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Reference Number EP/N030141/1
Title Negative Emission Technologies and the food-energy-water-neXus (NETX)
Status Completed
Energy Categories Renewable Energy Sources(Bio-Energy, Other bio-energy) 30%;
Not Energy Related 70%;
Research Types Basic and strategic applied research 100%
Science and Technology Fields BIOLOGICAL AND AGRICULTURAL SCIENCES (Biological Sciences) 25%;
ENVIRONMENTAL SCIENCES (Earth Systems and Environmental Sciences) 25%;
UKERC Cross Cutting Characterisation Systems Analysis related to energy R&D (Other Systems Analysis) 80%;
Sociological economical and environmental impact of energy (Environmental dimensions) 20%;
Principal Investigator Dr A Harper
No email address given
Mathematical Science
University of Exeter
Award Type Standard
Funding Source EPSRC
Start Date 01 July 2016
End Date 30 June 2019
Duration 36 months
Total Grant Value £235,429
Industrial Sectors Energy
Region South West
Programme LWEC : LWEC
Investigators Principal Investigator Dr A Harper , Mathematical Science, University of Exeter (100.000%)
  Industrial Collaborator Project Contact , The Met Office (0.000%)
Project Contact , National Centre for Atmospheric Science (0.000%)
Web Site
Abstract If CO2 emissions continue to rise, climate change will adversely affect global food and water availability, ecosystems, cities, and coastal communities. While reduction of fossil fuels will be an essential step for reducing atmospheric CO2, Negative Emission Technologies (NETs) can help meet emission targets. During combustion, CO2 can be extracted, transported, and stored in geologic repositories - this is the process of Carbon Capture and Storage (CCS). Combining bioenergy with CCS (BECCS) could result in negative emissions of CO2. BECCS is attractive since it results in a net removal of CO2 from the atmosphere while also providing a renewable source of energy. However, BECCS requires a large commitment of land and will have impacts on food and water availability. This work focuses on BECCS and addresses the challenges for planning a global and nationwide distribution of bioenergy crops.The vast majority of IPCC scenarios that remain below 2 degrees C makes use of NET in the 21st century. Although bioenergy crops and BECCS are an essential component of the scenarios (produced by Integrated Assessment Models, or IAMs), the crops in even the most sophisticated IAMs only respond to mean changes in climate. This results in an inconsistency in the modelling framework: the IAMs can assume bioenergy crops are effective at drawing down CO2 and producing energy in a region where actually climate change will reduce their effectiveness. Earth System Models (ESMs) represent the dynamics of the atmosphere, oceans, sea ice, and land surface. They can account for biophysical (i.e. changes to albedo and latent heat fluxes) and biogeochemical (i.e. uptake or release of greenhouse gases) feedbacks due to land use change. They are the only tool available to investigate future impacts of spatial and temporal variability in climate on the food, energy, and water nexus. However, the ESMs used in the last IPCC report only accounted for a generic crop type at best, not differentiating between bioenergy and food crops. Without an explicit representation of bioenergy crops in ESMs, the effects of climate change do not feedback to affect the food, energy, and water resources assumed to be true in the IAMs. There is an urgent need for predicting the productivity of bioenergy crops in a coupled climate simulation, to see the impact of a range of climate change on the productivity, and associated impacts on food crop productivity, energy production, and water availability. In this project, I will include representations of first and second generation bioenergy crops in the UK ESM, and investigate the impacts of climate change on the productivity at the global and regional (for the UK) level. This work will assess the viability of negative emissions of CO2 through bioenergy crops as an effective climate mitigation strategy under a changing climate, and provide data to support decisions that will minimize the impacts of both climate change and climate change mitigation on bioenergy production, food, and water availability. The outcomes of this project will enhance the resilience of the food/water/energy nexus to climate change and climate variability through better planning, and providing socially responsible recommendations for balancing the challenges of reducing climate change with feeding our growing global population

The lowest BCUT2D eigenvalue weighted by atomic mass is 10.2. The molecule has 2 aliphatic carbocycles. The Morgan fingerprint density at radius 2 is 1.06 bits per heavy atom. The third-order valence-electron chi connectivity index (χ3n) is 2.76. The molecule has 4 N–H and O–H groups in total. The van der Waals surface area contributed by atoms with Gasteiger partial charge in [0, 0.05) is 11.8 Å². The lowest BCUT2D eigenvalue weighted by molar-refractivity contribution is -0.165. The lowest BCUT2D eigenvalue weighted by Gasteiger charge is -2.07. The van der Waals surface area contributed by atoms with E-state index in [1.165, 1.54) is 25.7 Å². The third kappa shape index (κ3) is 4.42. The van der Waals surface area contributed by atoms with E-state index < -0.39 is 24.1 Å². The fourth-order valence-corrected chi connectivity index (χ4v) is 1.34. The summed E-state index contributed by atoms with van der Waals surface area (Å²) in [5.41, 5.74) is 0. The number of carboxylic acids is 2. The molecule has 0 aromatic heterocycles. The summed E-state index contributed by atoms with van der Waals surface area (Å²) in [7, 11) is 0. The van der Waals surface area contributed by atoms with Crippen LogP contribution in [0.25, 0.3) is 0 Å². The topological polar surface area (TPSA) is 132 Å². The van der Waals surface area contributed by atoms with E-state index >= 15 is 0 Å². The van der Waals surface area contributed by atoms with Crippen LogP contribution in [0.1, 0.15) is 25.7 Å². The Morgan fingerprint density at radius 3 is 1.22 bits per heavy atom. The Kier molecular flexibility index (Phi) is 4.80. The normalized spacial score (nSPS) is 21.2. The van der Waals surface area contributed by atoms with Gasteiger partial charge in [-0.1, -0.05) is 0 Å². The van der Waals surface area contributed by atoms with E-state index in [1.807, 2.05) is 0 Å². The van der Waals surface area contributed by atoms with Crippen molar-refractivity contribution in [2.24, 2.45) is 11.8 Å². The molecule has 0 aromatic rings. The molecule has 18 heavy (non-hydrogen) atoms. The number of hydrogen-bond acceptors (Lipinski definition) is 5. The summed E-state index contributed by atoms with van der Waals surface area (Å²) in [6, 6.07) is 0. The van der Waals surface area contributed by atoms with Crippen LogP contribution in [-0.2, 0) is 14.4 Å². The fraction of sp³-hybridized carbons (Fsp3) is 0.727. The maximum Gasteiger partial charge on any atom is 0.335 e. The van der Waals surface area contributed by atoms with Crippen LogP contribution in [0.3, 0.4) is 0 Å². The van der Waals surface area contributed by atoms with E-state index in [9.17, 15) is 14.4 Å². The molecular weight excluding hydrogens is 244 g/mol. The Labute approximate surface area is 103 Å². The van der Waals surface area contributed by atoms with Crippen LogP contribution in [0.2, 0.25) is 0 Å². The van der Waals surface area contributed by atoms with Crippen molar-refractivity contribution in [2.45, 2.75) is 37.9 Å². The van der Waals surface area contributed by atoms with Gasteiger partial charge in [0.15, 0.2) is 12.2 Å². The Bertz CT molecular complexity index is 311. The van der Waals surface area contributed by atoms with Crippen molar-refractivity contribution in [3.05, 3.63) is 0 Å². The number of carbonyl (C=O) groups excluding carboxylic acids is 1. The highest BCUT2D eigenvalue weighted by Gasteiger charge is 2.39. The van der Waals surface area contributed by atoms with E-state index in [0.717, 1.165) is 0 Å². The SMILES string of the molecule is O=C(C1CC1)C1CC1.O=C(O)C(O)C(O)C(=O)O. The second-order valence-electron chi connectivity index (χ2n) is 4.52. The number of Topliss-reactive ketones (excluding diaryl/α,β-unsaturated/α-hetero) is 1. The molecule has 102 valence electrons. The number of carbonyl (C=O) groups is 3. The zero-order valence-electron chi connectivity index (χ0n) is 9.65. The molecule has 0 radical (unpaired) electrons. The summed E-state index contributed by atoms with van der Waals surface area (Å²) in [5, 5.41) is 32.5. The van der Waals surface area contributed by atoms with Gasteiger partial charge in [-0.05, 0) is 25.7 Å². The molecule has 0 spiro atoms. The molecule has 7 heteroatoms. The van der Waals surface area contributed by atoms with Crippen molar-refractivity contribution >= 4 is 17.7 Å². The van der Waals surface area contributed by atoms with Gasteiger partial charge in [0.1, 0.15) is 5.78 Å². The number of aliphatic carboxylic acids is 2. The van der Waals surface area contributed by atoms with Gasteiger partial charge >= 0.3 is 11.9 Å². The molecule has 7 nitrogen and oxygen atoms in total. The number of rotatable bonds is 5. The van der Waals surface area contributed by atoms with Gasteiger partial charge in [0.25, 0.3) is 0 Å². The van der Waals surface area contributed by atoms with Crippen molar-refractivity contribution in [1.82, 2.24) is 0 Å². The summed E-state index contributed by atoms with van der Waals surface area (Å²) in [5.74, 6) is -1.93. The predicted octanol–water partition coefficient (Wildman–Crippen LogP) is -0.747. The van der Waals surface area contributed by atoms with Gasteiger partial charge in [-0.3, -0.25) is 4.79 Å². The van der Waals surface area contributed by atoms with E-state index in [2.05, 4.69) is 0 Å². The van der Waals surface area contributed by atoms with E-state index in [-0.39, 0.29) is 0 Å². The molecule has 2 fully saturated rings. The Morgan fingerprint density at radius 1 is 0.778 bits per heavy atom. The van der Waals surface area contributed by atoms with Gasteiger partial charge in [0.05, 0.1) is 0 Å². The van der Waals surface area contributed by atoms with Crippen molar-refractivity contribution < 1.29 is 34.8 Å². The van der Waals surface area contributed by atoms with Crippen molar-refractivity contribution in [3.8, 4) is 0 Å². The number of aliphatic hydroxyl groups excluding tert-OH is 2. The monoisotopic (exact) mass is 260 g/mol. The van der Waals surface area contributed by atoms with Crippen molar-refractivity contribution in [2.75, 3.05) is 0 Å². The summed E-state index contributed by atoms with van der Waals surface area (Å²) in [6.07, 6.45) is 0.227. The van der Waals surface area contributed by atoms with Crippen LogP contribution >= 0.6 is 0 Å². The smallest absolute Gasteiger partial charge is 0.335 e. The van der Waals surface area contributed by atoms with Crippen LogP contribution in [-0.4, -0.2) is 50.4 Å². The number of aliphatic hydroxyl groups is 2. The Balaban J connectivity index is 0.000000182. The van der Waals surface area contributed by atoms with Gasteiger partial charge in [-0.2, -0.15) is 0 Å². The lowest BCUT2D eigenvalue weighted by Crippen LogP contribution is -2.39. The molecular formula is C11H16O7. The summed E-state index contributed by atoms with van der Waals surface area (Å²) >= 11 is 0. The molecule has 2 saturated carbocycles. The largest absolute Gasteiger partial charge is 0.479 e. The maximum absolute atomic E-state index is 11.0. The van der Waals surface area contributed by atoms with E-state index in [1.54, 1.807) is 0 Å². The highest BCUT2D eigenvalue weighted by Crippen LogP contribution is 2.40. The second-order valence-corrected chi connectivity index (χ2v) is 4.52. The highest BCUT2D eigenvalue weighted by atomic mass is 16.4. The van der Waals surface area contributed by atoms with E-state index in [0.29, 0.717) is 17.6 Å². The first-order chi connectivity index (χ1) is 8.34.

Publications (none)
Final Report (none)
Added to Database 31/01/19